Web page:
"Good Luck Charlie" is one of the more mild-mannered Disney Channel original series. Deliberately made with both kids and parents in mind, it is, as the Pittsburgh Post-Gazette notes, "by design, retro in its ordinariness." "No one wants to be a pop star, dancer, or secret agent. It's just a family working together to take care of each other. As exciting as escapist fantasies can be, "Good Luck Charlie" is soothing in its comparative banality.

14. The All-New Mickey Mouse Club

With hints of "Saturday Night Live" and a dash of "Kids Incorporated" and "Star Search," "The All-New Mickey Mouse Club" is the perfect potion concocted from the early '90s pop culture cauldron. "The All-New Mickey Mouse Club" launched the careers of pop stars like Britney Spears, Justin Timberlake, Christina Aguilera, and J.C. Chasez, as well as actors Keri Russell and Ryan Gosling. Bringing a '90s vibe to the 1950s TV show "The Mickey Mouse Club," the modern version has singing, dancing, and comedy, all showcasing each cast member's talents.

Like its '50s predecessor, "The All-New Mickey Mouse Club" mixes variety and dance numbers with pre-taped dramatic segments, but instead of "Spin and Marty," it's the "Beverly Hills, 90210" influenced teen drama, "Emerald Cove." Filled with copious quick-edits and skewed camera angles that put even the strongest dose of Dramamine to the test, "The All-New Mickey Mouse Club" clearly had MTV attention spans in mind.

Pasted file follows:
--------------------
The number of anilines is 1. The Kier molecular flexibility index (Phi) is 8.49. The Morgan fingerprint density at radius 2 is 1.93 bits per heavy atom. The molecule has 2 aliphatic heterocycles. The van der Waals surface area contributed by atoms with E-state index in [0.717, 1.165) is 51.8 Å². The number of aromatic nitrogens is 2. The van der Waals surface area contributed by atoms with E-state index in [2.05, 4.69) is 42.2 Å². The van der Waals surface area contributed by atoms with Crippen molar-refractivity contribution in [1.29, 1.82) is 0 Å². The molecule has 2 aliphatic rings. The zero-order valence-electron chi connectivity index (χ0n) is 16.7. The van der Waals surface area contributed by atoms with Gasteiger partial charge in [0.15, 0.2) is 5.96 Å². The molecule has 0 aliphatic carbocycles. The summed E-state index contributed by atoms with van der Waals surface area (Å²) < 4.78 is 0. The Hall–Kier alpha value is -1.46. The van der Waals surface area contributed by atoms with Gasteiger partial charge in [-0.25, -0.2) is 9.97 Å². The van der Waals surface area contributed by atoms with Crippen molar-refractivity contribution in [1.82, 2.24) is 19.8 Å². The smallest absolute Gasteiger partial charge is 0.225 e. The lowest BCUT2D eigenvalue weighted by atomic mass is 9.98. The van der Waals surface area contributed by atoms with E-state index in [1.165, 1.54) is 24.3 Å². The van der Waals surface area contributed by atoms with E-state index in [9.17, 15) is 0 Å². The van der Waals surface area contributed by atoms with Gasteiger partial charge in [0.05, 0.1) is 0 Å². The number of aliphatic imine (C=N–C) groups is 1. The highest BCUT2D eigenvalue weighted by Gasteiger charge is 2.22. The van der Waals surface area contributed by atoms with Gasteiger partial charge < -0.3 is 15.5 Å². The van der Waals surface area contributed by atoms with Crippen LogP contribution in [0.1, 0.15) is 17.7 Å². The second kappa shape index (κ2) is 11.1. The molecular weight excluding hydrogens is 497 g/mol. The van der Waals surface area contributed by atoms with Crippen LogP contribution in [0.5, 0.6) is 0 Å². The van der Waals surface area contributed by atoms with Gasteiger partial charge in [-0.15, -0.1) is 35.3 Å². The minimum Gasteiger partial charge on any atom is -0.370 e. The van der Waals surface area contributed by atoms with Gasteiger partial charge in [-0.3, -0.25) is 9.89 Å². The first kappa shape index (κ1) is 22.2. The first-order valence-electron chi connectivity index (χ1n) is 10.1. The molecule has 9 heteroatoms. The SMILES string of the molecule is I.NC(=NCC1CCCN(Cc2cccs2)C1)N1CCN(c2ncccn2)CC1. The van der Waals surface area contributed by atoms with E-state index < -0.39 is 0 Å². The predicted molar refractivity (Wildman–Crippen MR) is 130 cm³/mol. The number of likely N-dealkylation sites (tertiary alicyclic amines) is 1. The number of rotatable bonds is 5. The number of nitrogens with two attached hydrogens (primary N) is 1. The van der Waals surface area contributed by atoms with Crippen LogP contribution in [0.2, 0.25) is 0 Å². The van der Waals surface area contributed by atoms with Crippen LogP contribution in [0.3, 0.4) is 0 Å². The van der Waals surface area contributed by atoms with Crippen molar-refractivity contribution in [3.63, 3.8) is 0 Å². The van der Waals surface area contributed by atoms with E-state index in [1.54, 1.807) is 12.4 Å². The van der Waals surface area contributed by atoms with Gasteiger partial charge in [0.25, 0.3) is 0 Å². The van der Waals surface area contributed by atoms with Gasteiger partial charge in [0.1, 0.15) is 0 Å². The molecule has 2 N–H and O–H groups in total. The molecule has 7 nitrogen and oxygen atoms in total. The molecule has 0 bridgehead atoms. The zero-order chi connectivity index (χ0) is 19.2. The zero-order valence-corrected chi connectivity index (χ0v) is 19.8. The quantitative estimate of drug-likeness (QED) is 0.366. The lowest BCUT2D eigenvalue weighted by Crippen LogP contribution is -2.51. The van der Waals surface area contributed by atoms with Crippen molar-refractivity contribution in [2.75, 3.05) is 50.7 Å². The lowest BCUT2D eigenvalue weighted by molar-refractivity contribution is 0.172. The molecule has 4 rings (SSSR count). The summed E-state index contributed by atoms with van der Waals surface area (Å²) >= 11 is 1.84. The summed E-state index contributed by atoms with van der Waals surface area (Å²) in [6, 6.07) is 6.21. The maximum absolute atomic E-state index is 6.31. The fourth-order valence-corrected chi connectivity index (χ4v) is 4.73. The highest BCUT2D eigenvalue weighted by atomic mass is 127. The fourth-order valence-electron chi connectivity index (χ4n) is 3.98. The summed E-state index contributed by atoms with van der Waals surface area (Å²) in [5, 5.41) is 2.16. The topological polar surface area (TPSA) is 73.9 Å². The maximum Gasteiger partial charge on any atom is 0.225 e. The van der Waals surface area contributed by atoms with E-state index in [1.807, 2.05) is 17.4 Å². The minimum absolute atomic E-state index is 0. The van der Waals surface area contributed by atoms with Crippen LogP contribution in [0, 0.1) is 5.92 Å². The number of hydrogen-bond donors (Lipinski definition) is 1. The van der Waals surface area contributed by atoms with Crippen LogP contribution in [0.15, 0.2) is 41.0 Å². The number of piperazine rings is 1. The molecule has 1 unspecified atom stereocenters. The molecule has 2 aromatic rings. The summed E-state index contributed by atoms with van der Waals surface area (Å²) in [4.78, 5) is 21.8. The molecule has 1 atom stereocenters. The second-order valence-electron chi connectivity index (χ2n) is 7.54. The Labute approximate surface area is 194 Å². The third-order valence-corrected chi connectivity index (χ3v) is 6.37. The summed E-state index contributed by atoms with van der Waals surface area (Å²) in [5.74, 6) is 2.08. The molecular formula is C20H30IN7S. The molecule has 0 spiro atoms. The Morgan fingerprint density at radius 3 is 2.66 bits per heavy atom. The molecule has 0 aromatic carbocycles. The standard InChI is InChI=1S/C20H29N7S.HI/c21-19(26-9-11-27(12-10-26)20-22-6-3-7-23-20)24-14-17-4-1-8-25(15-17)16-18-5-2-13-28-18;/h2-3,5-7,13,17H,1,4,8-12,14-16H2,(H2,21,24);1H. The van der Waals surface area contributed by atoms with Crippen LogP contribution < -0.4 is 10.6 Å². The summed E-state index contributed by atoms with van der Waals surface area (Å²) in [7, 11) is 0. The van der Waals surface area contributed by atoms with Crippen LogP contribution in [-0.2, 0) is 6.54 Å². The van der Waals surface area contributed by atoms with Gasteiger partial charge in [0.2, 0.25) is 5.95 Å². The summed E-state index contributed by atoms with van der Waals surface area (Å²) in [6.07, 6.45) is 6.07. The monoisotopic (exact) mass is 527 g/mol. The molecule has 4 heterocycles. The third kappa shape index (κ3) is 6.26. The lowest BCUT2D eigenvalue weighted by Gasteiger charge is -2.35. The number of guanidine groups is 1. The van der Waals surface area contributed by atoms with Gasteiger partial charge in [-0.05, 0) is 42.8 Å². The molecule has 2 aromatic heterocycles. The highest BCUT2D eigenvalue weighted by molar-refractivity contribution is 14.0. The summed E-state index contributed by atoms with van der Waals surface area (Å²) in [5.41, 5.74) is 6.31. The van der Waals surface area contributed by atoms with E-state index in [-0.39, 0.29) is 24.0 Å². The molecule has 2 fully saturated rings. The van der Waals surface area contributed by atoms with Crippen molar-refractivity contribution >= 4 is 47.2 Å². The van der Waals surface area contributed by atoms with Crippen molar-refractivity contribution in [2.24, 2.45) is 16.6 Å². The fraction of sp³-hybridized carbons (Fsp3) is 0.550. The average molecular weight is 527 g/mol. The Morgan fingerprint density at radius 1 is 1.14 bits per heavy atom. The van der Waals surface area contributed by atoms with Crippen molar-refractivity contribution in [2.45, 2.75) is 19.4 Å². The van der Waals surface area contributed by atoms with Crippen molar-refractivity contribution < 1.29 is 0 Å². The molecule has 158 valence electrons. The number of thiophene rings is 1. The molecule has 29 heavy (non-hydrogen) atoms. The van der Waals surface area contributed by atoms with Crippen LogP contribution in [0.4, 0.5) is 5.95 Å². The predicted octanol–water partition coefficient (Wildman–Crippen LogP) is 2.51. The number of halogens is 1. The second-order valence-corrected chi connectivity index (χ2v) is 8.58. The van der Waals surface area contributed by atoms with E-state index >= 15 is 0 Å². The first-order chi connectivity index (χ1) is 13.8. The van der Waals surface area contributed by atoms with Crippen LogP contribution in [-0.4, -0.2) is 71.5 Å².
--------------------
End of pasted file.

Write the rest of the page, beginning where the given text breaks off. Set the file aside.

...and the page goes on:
13. The Suite Life of Zack & Cody

Mix a dash of "Eloise" and a sprinkle of "The Parent Trap" with a touch of "Fawlty Towers," and you have "The Suite Life of Zack and Cody," the Disney Channel show about a pair of twins who make a luxury hotel their home. Zack (Dylan Sprouse) and Cody (Cole Sprouse) live with their lounge singer mom Carey (Kim Rhodes) at the Tipton Hotel. Her gig in the Tipton Hotel lounge gives her sons a semblance of stability, but other characters lurking in the hotel halls bring zany chaos. Shopaholic London Tipton (Brenda Song), whose father owns the hotel, has her own suite at the Tipton. Maddie (Ashely Tisdale) works the candy counter and inadvertently becomes London's tutor and friend, while hotel manager Marion Moseby (Phillip Lewis) tries his best to keep the Tipton running smoothly.

"The Suite Life of Zack and Cody" was so popular that it spun off into a new series, "The Suite Life On Deck," and an original movie, "The Suite Life Movie." In both spinoffs, Zack, Cody, and London set sail on the SS Tipton, attending high school at sea. "The Suite Life Movie" shifts gears from goofy sitcom to sci-fi action thriller, and while the change in tone is quite baffling, it proves the popularity of the Sprouse brothers.

12. The Famous Jett Jackson